The Pakistan parliamentary elections earlier this week went more smoothly than many dared hope. After a campaign marked by suicide bombings and assassinations of candidates (including Benazir Bhutto), election day itself was reasonably quiet. Fears of widespread vote-rigging failed to materialise, despite reports of irregularities and intimidation.

The result clearly reflected the unpopularity of President Musharraf. His “King’s party” was all but wiped out by Bhutto’s Pakistan People’s Party (PPP) and the Pakistan Muslim League-N of former Prime Minister Nawaz Sharif. With the PPP having emerged as the largest party, but lacking a parliamentary majority, the two parties are set to govern in coalition, despite their long history of animosity.

The election provides the opportunity to instill Pakistani politics with some much needed legitimacy. But already, there are signs that this legitimacy is being squandered.

Firstly, there is the issue of President Musharraf’s future. Despite this week’s electoral repudiation, he seems determined to cling to power, and the United States seems determined to keep him there. But he has been seriously weakened in recent months. Last year he was finally pressured into belatedly renouncing his position as chief of the armed forces, and he now faces a hostile parliament. His continued presence will undermine the credibility of any government that serves under him.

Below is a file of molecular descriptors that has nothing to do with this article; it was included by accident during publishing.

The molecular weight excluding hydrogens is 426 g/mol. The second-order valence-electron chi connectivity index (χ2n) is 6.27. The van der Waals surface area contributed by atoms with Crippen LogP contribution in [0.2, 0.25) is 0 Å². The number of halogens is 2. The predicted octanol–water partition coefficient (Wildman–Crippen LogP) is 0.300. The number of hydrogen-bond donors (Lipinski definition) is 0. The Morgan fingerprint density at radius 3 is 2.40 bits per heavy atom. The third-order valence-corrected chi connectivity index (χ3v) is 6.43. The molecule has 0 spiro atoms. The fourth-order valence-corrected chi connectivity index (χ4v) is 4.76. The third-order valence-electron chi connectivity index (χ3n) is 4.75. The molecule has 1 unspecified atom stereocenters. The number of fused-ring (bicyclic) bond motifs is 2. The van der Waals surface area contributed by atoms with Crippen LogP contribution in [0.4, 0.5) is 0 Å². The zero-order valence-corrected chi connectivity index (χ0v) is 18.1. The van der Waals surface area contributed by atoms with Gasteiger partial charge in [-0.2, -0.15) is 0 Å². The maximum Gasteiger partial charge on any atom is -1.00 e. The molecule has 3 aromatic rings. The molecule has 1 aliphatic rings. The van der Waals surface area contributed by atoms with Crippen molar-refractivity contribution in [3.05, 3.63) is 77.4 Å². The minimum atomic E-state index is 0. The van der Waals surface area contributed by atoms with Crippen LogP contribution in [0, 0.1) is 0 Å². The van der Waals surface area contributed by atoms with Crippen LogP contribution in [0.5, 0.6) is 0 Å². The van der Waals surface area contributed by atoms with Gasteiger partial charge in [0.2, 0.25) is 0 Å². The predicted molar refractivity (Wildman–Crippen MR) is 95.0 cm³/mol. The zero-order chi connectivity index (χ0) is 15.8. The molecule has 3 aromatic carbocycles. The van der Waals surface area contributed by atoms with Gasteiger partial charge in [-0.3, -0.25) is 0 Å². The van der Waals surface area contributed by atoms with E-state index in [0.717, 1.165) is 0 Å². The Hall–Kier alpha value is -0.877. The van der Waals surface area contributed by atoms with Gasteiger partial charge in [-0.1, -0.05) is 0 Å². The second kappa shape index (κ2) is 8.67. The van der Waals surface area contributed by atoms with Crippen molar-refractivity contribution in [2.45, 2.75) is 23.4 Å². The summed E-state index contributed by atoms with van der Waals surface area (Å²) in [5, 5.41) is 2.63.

Then there is the pressure to restore an independent judiciary. Last year, Musharraf sacked Iftikhar Muhammad Chaudry, the Chief Justice of the Supreme Court, alongside dozens of other judges, many of whom were placed under house arrest. The Court had seemed set to rule against the validity of a US-brokered deal between Musharraf and Benazir, in which her party voted to extend Musharraf’s presidency until 2012, in return for an amnesty on outstanding corruption charges against her. If restored to office, Chaudry would almost certainly rule against the legality of Musharraf’s presidency.

Musharraf’s current conciliatory mood apparently does not extend to Chaudry, who remains under house arrest and who he described earlier this week as the “scum of the earth“. Chaudry managed to give an interview this week on a smuggled mobile phone, while another prominent lawyer, Aitzaz Ahsen, briefly left his house to be carried on the shoulders of cheering supporters after his guards failed to report for duty. Such infringements brought a sharp response. Ahsan’s house has now been surrounded by barbed wire and police reinforcements, while lawyers protesting against Musharraf were tear-gassed.

Such scenes will taint any compromise between the incoming parliament and Musharraf. The US government’s long-standing fondness for Pakistani military rulers has helped to generate the current tamasha (mess). It is time to move on.

Peter Fray

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Peter Fray
Editor-in-chief of Crikey